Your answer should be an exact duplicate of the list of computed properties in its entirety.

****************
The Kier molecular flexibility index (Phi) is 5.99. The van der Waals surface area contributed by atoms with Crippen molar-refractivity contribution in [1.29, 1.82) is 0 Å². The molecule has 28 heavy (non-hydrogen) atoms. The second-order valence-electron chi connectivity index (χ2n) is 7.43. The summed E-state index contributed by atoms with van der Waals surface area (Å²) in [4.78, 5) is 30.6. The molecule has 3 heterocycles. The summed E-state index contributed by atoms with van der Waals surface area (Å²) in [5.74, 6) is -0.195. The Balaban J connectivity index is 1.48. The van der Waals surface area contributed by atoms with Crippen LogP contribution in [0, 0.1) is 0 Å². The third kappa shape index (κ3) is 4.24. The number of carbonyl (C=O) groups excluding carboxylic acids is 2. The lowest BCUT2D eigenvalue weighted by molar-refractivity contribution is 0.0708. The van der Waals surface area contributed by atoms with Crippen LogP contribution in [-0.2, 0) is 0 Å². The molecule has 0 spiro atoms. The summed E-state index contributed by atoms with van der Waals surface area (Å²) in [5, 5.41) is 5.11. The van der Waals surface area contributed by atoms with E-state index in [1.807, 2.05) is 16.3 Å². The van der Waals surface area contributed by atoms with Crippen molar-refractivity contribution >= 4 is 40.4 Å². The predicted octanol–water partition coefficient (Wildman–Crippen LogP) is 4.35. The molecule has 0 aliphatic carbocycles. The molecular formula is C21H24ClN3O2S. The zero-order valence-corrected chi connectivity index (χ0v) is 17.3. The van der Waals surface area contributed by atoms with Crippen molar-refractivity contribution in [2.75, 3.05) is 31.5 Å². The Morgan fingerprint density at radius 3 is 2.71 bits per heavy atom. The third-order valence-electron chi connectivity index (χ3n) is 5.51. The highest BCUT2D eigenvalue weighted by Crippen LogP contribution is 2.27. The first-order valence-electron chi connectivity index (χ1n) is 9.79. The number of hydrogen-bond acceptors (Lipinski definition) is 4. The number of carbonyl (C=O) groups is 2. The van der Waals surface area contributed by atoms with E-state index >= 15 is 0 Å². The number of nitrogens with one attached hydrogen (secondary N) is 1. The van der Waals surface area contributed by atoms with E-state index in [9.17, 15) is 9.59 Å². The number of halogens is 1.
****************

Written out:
The Kier molecular flexibility index (Phi) is 5.99. The van der Waals surface area contributed by atoms with Crippen molar-refractivity contribution in [1.29, 1.82) is 0 Å². The molecule has 28 heavy (non-hydrogen) atoms. The second-order valence-electron chi connectivity index (χ2n) is 7.43. The summed E-state index contributed by atoms with van der Waals surface area (Å²) in [4.78, 5) is 30.6. The molecule has 3 heterocycles. The summed E-state index contributed by atoms with van der Waals surface area (Å²) in [5.74, 6) is -0.195. The Balaban J connectivity index is 1.48. The van der Waals surface area contributed by atoms with Crippen LogP contribution in [0, 0.1) is 0 Å². The third kappa shape index (κ3) is 4.24. The number of carbonyl (C=O) groups excluding carboxylic acids is 2. The lowest BCUT2D eigenvalue weighted by molar-refractivity contribution is 0.0708. The van der Waals surface area contributed by atoms with Crippen LogP contribution in [-0.2, 0) is 0 Å². The molecule has 0 spiro atoms. The summed E-state index contributed by atoms with van der Waals surface area (Å²) in [5, 5.41) is 5.11. The van der Waals surface area contributed by atoms with E-state index in [1.807, 2.05) is 16.3 Å². The van der Waals surface area contributed by atoms with Crippen molar-refractivity contribution >= 4 is 40.4 Å². The predicted octanol–water partition coefficient (Wildman–Crippen LogP) is 4.35. The molecule has 0 aliphatic carbocycles. The molecular formula is C21H24ClN3O2S. The zero-order valence-corrected chi connectivity index (χ0v) is 17.3. The van der Waals surface area contributed by atoms with Crippen molar-refractivity contribution in [2.75, 3.05) is 31.5 Å². The Morgan fingerprint density at radius 3 is 2.71 bits per heavy atom. The third-order valence-electron chi connectivity index (χ3n) is 5.51. The highest BCUT2D eigenvalue weighted by Crippen LogP contribution is 2.27. The first-order valence-electron chi connectivity index (χ1n) is 9.79. The number of hydrogen-bond acceptors (Lipinski definition) is 4. The number of carbonyl (C=O) groups is 2. The van der Waals surface area contributed by atoms with E-state index >= 15 is 0 Å². The number of nitrogens with one attached hydrogen (secondary N) is 1. The van der Waals surface area contributed by atoms with E-state index in [9.17, 15) is 9.59 Å². The number of halogens is 1.